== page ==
Matt Nathanson

Some Mad Hope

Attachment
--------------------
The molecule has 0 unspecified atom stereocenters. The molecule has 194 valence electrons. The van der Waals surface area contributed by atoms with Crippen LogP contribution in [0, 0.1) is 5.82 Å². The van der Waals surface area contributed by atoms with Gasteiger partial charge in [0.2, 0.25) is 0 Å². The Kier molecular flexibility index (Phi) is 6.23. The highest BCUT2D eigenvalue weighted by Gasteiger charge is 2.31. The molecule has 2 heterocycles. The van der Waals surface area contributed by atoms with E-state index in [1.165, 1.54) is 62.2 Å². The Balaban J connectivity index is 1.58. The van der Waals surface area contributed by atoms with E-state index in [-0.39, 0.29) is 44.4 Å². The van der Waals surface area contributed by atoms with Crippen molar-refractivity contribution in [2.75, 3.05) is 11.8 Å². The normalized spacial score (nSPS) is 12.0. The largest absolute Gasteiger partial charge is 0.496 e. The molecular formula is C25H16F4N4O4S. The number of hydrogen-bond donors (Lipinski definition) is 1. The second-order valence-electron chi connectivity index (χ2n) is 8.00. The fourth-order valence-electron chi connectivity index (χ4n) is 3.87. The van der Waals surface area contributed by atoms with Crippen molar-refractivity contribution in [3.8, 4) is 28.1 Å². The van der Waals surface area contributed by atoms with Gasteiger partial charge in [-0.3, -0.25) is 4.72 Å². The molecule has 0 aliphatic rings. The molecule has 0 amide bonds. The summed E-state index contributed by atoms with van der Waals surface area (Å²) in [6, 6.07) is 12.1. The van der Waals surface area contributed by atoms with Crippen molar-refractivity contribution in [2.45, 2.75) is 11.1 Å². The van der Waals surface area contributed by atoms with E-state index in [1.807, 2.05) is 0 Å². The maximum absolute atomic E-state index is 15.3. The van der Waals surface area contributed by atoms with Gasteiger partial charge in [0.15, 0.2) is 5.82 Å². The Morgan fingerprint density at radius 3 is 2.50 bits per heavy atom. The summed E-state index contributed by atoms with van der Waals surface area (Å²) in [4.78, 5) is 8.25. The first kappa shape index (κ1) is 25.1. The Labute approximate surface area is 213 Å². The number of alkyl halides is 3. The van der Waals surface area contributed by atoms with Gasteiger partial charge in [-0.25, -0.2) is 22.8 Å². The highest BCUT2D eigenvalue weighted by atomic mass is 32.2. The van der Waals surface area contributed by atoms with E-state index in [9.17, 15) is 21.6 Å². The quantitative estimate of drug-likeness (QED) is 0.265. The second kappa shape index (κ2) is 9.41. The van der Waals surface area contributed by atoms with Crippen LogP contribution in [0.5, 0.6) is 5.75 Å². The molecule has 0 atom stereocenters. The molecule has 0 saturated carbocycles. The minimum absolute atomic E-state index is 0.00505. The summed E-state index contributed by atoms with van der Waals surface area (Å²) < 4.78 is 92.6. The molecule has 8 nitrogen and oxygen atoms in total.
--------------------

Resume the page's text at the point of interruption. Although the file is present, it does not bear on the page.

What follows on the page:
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Singer/songwriter Matt Nathanson has been playing the college circuit for quite a few years now, impressing coeds with his energetic live show (which often includes a collection of well-known covers) and heartfelt guitar playing. So those already enamored of Nathanson should have no reason for complaint on his second major-label release -- and sixth overall -- Some Mad Hope. The same themes he's dealt with on his previous albums -- regret and desire, roughly -- are here, the same sentimental lyrics and sweet descriptions of past loves, presented in major keys and with clean production. It's typical stuff but it's done well, mixed so Nathanson's emotive voice comes through clearly. But for these same reasons, those unfamiliar with the musician's repertoire may be unimpressed by his overall ordinariness. His melodies, his lyrics, and his arrangements are hard to distinguish from all the Howie Days, Jason Mrazs, Mat Kearneys, and Ari Hests out there. While Nathanson occasionally has a good line or two ("September took the tourists and settled in for good/We could hear the trains again/Brooklyn girls in scarves"), his lyrics neglect subtlety and nuance completely, opting instead for the obvious and straightforward. Not that everything needs to be shadowed in gray and distant allusions, but yet another "Come on and drive me wild" or "I want to be somebody else" is boring and unoriginal and gets lost in the immense pile of clich├ęs, limiting the album's reasons to be listened to. There are a few bits that stand out (the stripped-down "Bulletproof Weeks," the interesting emotional semi-detachment of "Gone"), but most of Some Mad Hope is inoffensive and unremarkable -- certainly not bad, but only good enough to satisfy longtime fans and not win any new ones.

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